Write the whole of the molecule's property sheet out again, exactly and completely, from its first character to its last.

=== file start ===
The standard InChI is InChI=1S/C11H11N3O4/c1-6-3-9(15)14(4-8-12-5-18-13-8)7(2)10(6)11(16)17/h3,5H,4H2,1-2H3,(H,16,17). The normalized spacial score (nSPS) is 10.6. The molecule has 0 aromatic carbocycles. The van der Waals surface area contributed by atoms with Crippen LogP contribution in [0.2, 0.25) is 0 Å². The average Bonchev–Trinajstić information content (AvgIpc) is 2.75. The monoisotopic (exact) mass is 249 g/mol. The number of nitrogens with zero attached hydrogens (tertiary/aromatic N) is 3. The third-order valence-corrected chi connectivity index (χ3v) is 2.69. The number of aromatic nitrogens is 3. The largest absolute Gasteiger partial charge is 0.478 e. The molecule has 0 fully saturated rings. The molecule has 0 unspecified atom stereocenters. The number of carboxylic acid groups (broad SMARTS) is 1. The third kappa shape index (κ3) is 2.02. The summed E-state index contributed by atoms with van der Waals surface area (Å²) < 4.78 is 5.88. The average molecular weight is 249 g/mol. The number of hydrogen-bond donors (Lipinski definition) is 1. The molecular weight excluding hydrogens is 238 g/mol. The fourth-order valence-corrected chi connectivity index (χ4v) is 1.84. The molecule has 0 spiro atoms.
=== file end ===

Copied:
The standard InChI is InChI=1S/C11H11N3O4/c1-6-3-9(15)14(4-8-12-5-18-13-8)7(2)10(6)11(16)17/h3,5H,4H2,1-2H3,(H,16,17). The normalized spacial score (nSPS) is 10.6. The molecule has 0 aromatic carbocycles. The van der Waals surface area contributed by atoms with Crippen LogP contribution in [0.2, 0.25) is 0 Å². The average Bonchev–Trinajstić information content (AvgIpc) is 2.75. The monoisotopic (exact) mass is 249 g/mol. The number of nitrogens with zero attached hydrogens (tertiary/aromatic N) is 3. The third-order valence-corrected chi connectivity index (χ3v) is 2.69. The number of aromatic nitrogens is 3. The largest absolute Gasteiger partial charge is 0.478 e. The molecule has 0 fully saturated rings. The molecule has 0 unspecified atom stereocenters. The number of carboxylic acid groups (broad SMARTS) is 1. The third kappa shape index (κ3) is 2.02. The summed E-state index contributed by atoms with van der Waals surface area (Å²) < 4.78 is 5.88. The average molecular weight is 249 g/mol. The number of hydrogen-bond donors (Lipinski definition) is 1. The molecular weight excluding hydrogens is 238 g/mol. The fourth-order valence-corrected chi connectivity index (χ4v) is 1.84. The molecule has 0 spiro atoms.